Why trip planning should start with purchasing travelers’ insurance for uncertainties like wild weather and unpredictable disruptions

Traveling can be chaotic, whether you’re road-tripping, riding the rails or flying the skies. Flight cancellations and unforeseen delays seem to be the norm with more intense weather affecting daily air traffic schedules. Now, more so than ever, travelers’ insurance is an important consideration in trip planning, especially for groups. 

People are constantly on the move, traveling for work, pleasure and every reason in between. At the same time, airlines are dealing with major staff shortages, including pilots. So what options do travelers, including groups, have? Take steps to have a backup plan in place and consider purchasing travelers’ insurance for future adventures.

Is Travelers’ Insurance Necessary When Trip Planning? 

In the past, people might have considered purchasing travelers’ insurance only when heading to a hurricane-prone location during storm season. Today, though, there are more reasons to invest in such a policy. Not only are flights always facing delays and cancellations, but lost luggage issues add to travel nightmares.

Buying travel insurance for a trip during hurricane season has always been a wise move.

Buying travelers’ insurance for an adventure during hurricane season is the number one trip planning consideration.

What happens when your flight gets delayed and then you miss your connecting flight? Then, you’re rebooked to fly the following day? You get stranded at the airport and might have to find a place to stay (at your own cost) because the airline hasn’t provided any assistance.

This is where travelers’ insurance is a requisite.

A Pandemic that Changed the Travelers’ Insurance Picture

After COVID-19 reared its ugly head, purchasing travel insurance became even more important because of the uncertainty factors. For example, what might happen if the traveler became ill while on his or her trip and needed emergency medical or transportation coverage? Or if the traveler had to make a last-minute cancellation or interrupt the trip due to the virus?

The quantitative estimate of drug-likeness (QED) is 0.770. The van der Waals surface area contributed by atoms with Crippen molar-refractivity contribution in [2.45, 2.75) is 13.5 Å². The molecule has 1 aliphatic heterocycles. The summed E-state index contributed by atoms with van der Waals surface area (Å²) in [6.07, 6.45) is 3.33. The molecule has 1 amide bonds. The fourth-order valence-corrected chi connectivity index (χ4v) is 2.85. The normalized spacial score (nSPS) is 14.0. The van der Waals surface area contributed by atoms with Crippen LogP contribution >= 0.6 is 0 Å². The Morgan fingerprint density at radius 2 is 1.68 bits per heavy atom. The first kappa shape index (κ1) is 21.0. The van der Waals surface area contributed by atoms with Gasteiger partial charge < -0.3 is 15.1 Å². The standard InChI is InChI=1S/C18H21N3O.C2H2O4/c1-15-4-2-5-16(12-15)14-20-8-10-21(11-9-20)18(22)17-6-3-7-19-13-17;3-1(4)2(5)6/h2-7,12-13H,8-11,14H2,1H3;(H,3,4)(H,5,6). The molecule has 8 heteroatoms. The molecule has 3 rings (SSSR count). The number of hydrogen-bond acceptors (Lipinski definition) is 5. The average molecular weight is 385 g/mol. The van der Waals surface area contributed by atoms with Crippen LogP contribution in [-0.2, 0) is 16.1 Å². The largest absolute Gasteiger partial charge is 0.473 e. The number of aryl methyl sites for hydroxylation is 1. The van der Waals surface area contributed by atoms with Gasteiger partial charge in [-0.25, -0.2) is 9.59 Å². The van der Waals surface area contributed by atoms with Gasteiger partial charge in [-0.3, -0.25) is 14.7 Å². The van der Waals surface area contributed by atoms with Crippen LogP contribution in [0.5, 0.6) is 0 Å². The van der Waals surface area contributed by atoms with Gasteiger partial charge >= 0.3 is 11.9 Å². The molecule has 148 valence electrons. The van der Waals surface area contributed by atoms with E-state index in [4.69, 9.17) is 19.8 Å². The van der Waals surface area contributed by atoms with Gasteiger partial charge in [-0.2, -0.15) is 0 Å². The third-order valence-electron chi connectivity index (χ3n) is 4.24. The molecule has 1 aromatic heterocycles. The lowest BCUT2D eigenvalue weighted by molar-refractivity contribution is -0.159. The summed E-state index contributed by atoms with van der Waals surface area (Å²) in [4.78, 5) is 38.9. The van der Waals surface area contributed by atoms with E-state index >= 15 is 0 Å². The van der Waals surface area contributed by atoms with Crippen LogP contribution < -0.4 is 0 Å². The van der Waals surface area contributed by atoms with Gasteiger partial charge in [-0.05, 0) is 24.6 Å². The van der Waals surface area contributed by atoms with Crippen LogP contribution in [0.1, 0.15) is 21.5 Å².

Policy changes remain intact today

In March 2020, travel insurance companies like Allianz Partners put into place some temporary accommodations to assist travelers who had been impacted by the COVID-19 crisis. Then in March 2021, Allianz Partners added some epidemic enhancements for their per-trip travel product. And then in August 2021, Allianz Partners added coverage for epidemic-related cancellations, interruptions, delays and medical emergencies to some of their annual products. These are annual products that people can purchase to cover multiple trips taken annually which are still available today.

Flight Cancellations and Delays Persist

Thousands of flights being cancelled, along with unexpected delays due to airline staffing shortages, prove frustrating. Likewise, it’s extremely confusing what airlines may or may not provide to impacted travelers.

Daniel Durazo of Allianz Partners

Daniel Durazo of Allianz Partners

Daniel Durazo, director of external communications, Allianz Partners, said, “For a routine flight cancellation in the United States, you generally have two basic contractual rights: either 1) a seat on your original airline’s next available flight or 2) a refund of the unused portion of your ticket. Some airlines do say in their contracts that if your flight is canceled or delayed due to a reason within their control—such as a crew shortage—they may give passengers meal vouchers or hotel accommodations. But these policies vary by airline and situation and don’t offer the same coverage as travel delay insurance.”

Durazo added, “For travel expenses besides flights, a travel insurance policy protects your total trip investment by providing refunds for pre-paid, non-refundable expenses like excursions and accommodations when the trip is cancelled for a reason covered by the policy.”